“MOQUÉM_SURARÎ: CONTEMPORARY INDIGENOUS ART” AT THE MUSEU DE ARTE MODERNA DE SÃO PAULO
Curated by Jaider Esbell, and within the context of the 34th Bienal de São Paulo, the group exhibition Moquém_Surarî gathers contemporary artworks by indigenous artists. The exhibition at MAM São Paulo will include drawings, paintings, photographs and sculptures referring to the visual transformations on the cosmological and the narrative Amerindian thinking.
Moquém refers to the technology used for thousands of years by indigenous peoples to conserve food after a group hunting, and to make it easier to transport the products around the villages. The title of the show — Moquém_Surarî — also refers to the makuxi story on the transformation of Moquém into a woman who, in ancient times, ascended to heaven in search of her master, who had abandoned her. Once in the sky, Surarî transforms into the constellation that brings the rain, marking the end of the world and the beginning of a new one. The Moquém technology is thus used to reflect on the exchange and transformation of knowledge that crosses different times and spaces — transits that make up the movements of contemporary indigenous art.
Representing a wide variety of groups and cultures, the participating artists belong to the Baniwa, Guarani Mbya, Huni Kuin, Krenak, Karipuna, Lakota, Makuxi, Marubo, Pataxó, Patamona, Taurepang, Tapirapé, Tikmũ'ũn_Maxakali, Tukano, Wapichana, Xakriabá, Xirixana and Yanomami peoples.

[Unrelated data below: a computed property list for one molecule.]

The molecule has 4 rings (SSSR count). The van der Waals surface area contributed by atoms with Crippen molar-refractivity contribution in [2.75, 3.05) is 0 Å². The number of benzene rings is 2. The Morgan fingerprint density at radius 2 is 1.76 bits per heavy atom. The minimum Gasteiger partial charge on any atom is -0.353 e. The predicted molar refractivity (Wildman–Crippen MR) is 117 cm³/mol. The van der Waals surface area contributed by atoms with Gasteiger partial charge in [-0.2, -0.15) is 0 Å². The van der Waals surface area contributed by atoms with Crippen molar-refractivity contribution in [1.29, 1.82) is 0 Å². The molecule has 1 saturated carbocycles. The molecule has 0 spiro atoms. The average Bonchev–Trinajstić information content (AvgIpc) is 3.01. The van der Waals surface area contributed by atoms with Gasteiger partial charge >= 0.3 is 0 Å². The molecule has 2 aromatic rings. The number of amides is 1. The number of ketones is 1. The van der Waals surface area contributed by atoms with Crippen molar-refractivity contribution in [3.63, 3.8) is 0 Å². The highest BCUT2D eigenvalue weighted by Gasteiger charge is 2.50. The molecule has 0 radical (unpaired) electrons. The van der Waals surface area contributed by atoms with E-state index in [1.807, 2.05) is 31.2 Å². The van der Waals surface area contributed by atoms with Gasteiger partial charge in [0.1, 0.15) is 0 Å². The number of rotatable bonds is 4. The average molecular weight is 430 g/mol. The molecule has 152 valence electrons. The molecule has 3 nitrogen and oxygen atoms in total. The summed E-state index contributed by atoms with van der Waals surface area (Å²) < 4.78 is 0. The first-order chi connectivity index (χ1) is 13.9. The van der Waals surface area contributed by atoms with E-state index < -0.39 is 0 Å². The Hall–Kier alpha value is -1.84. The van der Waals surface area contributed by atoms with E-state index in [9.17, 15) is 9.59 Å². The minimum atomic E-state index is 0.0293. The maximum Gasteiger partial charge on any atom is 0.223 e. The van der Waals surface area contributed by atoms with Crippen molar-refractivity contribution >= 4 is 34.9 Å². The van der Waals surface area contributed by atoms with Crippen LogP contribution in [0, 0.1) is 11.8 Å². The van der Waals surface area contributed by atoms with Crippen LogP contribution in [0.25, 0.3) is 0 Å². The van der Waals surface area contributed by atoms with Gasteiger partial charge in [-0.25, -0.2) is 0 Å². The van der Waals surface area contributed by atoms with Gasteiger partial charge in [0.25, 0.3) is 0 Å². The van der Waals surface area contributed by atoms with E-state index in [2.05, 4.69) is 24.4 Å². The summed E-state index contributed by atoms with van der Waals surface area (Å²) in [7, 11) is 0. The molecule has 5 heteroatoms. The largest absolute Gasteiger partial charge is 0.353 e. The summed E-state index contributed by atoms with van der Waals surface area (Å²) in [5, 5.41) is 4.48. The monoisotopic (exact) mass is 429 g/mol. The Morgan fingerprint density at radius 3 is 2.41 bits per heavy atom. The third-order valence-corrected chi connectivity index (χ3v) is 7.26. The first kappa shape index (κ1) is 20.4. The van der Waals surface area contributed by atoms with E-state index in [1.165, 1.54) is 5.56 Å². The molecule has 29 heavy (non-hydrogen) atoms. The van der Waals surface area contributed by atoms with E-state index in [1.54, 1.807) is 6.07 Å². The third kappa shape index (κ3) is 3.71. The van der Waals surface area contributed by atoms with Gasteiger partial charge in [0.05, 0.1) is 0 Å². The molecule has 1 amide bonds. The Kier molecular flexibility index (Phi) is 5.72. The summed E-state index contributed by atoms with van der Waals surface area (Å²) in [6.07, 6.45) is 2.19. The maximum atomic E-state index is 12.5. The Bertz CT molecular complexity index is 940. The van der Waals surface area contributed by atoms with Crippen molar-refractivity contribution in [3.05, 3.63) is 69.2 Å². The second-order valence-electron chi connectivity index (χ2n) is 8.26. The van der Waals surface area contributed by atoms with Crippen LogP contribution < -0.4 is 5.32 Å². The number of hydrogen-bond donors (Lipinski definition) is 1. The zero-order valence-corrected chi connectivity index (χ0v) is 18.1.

For Cauê Alves, chief curator at MAM, “the existence of this exhibition in the Museu de Arte Moderna de São Paulo’s programming evinces an institutional stance that deconstructs colonial assumptions. Moquém_Surarî opens a direct conversation with indigenous artists that allows MAM to rethink and expand its policy regarding collection acquisitions, including ethnic groups that have been underrepresented or neglected throughout history.” And he adds, “the narratives of Makunaimî's descendants, told by themselves, certainly open new perspectives beyond those imagined by the modernist artists and intellectuals, who were vital to the foundation of MAM.”
Born in the region currently demarcated as Raposa Serra do Sol Indigenous Land, Jaider Esbell (1979, Roraima, Brazil) is a Macuxi artist and writer. Since 2013, when he organized the I Encounter of All the Peoples, Esbell has played a central role in the movement for consolidating contemporary indigenous art in the Brazilian context, acting in a multiple and interdisciplinary way, combining the role of artist, curator, writer, educator, activist, promoter and cultural catalyzer.
Combining painting, writing, drawing, installation and performance, his work intertwines indigenous myths, criticisms of hegemonic culture and socioenvironmental concerns, sometimes drifting into the poetic realm, sometimes taking a clear political and activist stand.
Moquém_Surarî: contemporary indigenous art
Curated by Jaider Esbell
Until November, 28th 2021
Museu de Arte Moderna de São Paulo (MAM São Paulo)
Parque Ibirapuera, portão 3, Vila Mariana, São Paulo – SP